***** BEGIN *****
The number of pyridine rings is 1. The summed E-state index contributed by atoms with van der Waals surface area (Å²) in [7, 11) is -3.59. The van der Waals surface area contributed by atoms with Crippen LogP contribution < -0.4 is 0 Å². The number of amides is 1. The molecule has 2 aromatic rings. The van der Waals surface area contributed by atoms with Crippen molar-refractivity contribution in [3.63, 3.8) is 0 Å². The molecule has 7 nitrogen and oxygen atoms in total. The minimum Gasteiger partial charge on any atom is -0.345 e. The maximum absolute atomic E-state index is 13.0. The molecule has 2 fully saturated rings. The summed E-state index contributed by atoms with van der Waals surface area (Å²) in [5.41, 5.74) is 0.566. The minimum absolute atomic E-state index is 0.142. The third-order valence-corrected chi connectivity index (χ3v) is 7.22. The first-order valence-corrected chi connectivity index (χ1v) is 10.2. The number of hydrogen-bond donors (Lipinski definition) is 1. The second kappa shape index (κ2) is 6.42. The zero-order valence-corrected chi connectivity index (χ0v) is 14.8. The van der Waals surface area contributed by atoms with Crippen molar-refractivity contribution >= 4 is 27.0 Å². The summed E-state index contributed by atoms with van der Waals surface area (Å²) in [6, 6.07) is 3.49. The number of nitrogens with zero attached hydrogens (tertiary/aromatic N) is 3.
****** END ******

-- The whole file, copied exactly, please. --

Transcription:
The number of pyridine rings is 1. The summed E-state index contributed by atoms with van der Waals surface area (Å²) in [7, 11) is -3.59. The van der Waals surface area contributed by atoms with Crippen LogP contribution < -0.4 is 0 Å². The number of amides is 1. The molecule has 2 aromatic rings. The van der Waals surface area contributed by atoms with Crippen molar-refractivity contribution in [3.63, 3.8) is 0 Å². The molecule has 7 nitrogen and oxygen atoms in total. The minimum Gasteiger partial charge on any atom is -0.345 e. The maximum absolute atomic E-state index is 13.0. The molecule has 2 fully saturated rings. The summed E-state index contributed by atoms with van der Waals surface area (Å²) in [5.41, 5.74) is 0.566. The minimum absolute atomic E-state index is 0.142. The third-order valence-corrected chi connectivity index (χ3v) is 7.22. The first-order valence-corrected chi connectivity index (χ1v) is 10.2. The number of hydrogen-bond donors (Lipinski definition) is 1. The second kappa shape index (κ2) is 6.42. The zero-order valence-corrected chi connectivity index (χ0v) is 14.8. The van der Waals surface area contributed by atoms with Crippen molar-refractivity contribution >= 4 is 27.0 Å². The summed E-state index contributed by atoms with van der Waals surface area (Å²) in [6, 6.07) is 3.49. The number of nitrogens with zero attached hydrogens (tertiary/aromatic N) is 3.